"It's really a shock, and it's so much tougher because we played before the era of free agency. So you really got to know everybody. We were a community. We raised our children together. Because of that it's just like losing a family member."
FOXBOROUGH, Mass. -- I've seen enough halls of fame to know what a great one looks like.
The better ones I always return to. In the past two years I've visited the Pro Football Hall of Fame, National Baseball Hall of Fame, Hockey Hall of Fame and International Boxing Hall of Fame. I've attended induction ceremonies at most.
But the best I've seen belongs to the New England Patriots.
Before Monday night's game in Gillette Stadium, I had the chance to tour The Hall at Patriot Place, a dazzling collection of exhibits, multimedia presentations and high-tech interactive displays on 36,000-square feet.
The Hall at Patriot Place opened last month at a cost of roughly $24 million.
I took the tour with Pro Football Hall of Fame executive director Stephen A. Perry and vice president of communications and exhibits Joe Horrigan. Both were seeing The Hall at Patriot Place for the first time.
"This is first-class, on par with anything we've seen and better than most," Horrigan said. "It's a really remarkable use of space, really creative. Everyone in the industry is going towards a lot of these elements, from the traditional display to the interactive motif. This is what a visitor looks for when he goes to a museum.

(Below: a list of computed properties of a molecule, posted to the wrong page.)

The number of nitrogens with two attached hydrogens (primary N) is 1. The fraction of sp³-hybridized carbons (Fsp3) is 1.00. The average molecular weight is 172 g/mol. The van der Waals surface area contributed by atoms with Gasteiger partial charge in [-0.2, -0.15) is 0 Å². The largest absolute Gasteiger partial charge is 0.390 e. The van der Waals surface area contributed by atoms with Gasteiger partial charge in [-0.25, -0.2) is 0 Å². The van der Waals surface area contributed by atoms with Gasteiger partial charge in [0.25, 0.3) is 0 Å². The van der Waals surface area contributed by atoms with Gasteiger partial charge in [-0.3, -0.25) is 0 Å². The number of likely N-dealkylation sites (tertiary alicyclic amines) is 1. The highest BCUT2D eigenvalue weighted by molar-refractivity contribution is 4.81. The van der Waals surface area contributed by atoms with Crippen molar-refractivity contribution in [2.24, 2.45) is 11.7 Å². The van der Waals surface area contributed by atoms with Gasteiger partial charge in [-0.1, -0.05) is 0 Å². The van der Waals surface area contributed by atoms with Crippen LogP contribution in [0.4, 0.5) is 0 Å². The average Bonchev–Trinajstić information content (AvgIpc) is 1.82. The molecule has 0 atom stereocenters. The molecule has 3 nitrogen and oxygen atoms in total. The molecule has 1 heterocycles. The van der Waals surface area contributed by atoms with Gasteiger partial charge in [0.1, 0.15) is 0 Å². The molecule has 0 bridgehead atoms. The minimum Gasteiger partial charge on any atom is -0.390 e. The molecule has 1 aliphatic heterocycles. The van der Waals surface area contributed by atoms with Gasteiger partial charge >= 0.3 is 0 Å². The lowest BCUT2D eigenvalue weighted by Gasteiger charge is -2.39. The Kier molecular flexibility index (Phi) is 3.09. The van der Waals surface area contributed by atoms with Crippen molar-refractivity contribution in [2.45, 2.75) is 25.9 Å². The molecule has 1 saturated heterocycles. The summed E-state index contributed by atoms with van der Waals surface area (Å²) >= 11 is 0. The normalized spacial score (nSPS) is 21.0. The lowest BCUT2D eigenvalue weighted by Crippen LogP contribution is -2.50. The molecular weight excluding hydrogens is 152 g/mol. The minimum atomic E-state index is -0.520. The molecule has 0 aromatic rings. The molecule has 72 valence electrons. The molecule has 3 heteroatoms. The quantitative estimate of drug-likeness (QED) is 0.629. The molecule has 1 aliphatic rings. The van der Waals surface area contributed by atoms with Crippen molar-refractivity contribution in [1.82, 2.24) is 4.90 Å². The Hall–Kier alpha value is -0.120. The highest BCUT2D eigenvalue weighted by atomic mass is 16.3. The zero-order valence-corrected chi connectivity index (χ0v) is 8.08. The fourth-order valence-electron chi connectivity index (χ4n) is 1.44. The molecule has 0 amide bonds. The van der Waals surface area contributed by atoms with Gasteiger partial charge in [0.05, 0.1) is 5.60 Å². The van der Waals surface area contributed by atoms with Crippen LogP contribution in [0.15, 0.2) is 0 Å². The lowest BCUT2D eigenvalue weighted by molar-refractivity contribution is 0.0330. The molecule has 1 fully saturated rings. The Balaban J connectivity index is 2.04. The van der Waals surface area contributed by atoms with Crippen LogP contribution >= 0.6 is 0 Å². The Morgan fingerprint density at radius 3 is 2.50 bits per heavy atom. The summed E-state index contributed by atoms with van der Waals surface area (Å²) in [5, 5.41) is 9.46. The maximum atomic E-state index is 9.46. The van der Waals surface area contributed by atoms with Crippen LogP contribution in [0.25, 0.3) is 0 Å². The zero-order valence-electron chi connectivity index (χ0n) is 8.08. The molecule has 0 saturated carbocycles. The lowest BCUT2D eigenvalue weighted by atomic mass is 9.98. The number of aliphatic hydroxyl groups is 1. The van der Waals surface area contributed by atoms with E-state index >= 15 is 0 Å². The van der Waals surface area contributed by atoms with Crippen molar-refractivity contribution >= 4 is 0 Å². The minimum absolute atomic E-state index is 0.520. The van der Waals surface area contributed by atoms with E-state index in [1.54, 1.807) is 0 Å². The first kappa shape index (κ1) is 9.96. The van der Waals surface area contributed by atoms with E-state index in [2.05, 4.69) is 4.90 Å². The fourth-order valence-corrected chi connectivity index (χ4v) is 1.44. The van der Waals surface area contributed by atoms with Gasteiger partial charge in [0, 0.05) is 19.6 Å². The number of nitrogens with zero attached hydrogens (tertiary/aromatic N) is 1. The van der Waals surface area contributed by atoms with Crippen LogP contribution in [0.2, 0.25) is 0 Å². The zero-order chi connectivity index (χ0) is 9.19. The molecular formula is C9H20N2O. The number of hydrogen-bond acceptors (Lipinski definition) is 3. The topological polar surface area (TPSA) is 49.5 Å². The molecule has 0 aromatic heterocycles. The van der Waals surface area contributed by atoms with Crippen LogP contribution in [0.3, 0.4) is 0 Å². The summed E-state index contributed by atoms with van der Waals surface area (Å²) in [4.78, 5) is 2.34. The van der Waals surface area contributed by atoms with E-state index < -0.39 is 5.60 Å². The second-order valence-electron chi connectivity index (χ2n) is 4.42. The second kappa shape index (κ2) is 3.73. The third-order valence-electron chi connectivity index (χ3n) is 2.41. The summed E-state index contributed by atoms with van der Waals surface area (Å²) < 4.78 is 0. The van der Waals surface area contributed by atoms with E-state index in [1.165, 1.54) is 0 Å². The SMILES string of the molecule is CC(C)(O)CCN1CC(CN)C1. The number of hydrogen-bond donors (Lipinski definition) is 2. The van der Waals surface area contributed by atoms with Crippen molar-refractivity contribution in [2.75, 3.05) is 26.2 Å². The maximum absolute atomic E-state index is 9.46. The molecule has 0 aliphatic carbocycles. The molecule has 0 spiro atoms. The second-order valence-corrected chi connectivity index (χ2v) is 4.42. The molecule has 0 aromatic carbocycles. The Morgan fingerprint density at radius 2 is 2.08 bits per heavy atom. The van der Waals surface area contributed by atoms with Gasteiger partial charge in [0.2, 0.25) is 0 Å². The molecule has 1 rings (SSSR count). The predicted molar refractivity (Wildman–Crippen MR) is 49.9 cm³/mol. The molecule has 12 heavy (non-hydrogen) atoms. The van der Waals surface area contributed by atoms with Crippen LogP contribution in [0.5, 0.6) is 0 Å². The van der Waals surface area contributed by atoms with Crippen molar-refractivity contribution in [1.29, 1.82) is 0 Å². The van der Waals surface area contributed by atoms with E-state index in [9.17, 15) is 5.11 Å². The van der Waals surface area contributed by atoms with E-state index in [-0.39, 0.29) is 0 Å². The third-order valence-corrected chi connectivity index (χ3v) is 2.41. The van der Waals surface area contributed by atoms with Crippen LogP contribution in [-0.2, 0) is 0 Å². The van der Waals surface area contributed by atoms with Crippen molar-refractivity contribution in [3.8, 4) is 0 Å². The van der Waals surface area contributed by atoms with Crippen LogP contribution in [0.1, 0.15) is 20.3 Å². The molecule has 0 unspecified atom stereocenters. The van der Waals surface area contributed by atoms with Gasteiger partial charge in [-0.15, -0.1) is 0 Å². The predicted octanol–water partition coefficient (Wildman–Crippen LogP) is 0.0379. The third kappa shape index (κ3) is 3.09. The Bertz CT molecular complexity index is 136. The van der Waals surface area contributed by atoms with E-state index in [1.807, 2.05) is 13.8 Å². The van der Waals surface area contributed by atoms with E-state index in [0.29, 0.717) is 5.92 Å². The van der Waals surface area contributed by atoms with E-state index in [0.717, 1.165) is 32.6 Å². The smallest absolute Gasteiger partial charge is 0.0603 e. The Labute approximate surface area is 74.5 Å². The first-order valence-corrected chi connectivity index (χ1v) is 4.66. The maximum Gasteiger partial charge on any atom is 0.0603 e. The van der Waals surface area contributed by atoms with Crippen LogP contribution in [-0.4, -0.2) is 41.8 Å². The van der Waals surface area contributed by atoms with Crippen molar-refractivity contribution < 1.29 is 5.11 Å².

"I'm stealing ideas as I go through here. They've scored a touchdown."
Bryan Morry, The Hall at Patriot Place's executive director, explained the vision wasn't a graveyard for artifacts. Patriots president Jonathan Kraft wanted to establish a destination that allowed fans and alumni to embrace the team's tradition.
As I passed through, I found guard John Hannah playing with one of the interactive kiosks. Hannah, in his gold Pro Football Hall of Fame blazer, was at the game for a halftime ceremony to honor linebacker Andre Tippett, who was enshrined in Canton this summer.
Hannah praised the Krafts for building a monument that celebrates the Patriots legacy.
There's plenty to look at: multimedia stations that can engage you for as long as your curiosity of Patriots history can handle, a 150-seat theater and all the standard displays of uniforms and hardware. Hanging from the rafters is the John Deere tractor convict Mark Henderson used to clear a spot for John Smith's infamous field goal to beat the Miami Dolphins in 1982
The Hall at Patriot Place also strives to be a New England football archive, including preps and colleges.
But the most impressive elements are interactive. Educated football fans will leave smarter than when they walked in. A presentation by Bill Belichick insightfully breaks down actual plays from the Patriots' playbook. You pick the play, and Belichick tells you why it works in detail.
Visitors also can listen to offensive coordinator Josh McDaniels relay plays into a quarterback's helmet, step inside an actual-sized Patriots huddle to hear how plays are called and pick up sideline phones to hear how the coordinators communicate with players during the game.
"Museums are no longer a place where you go to view dinosaur bones," Horrigan said. "They expect the dinosaur to move, breathe and shoot fire. That's what happens here."
The Patriots do not have a ring of fame. The Hall at Patriot Place is the ultimate team honor a Patriot can receive.
There are 13 members: tackle Bruce Armstrong, linebacker Nick Buoniconti, kicker Gino Cappelletti, tight end Ben Coates, defensive lineman Bob Dee, quarterback Steve Grogan, Hannah, cornerback Mike Haynes, tackle Jim Lee Hunt, receiver Stanley Morgan, linebacker Steve Nelson, quarterback Babe Parilli and Tippett.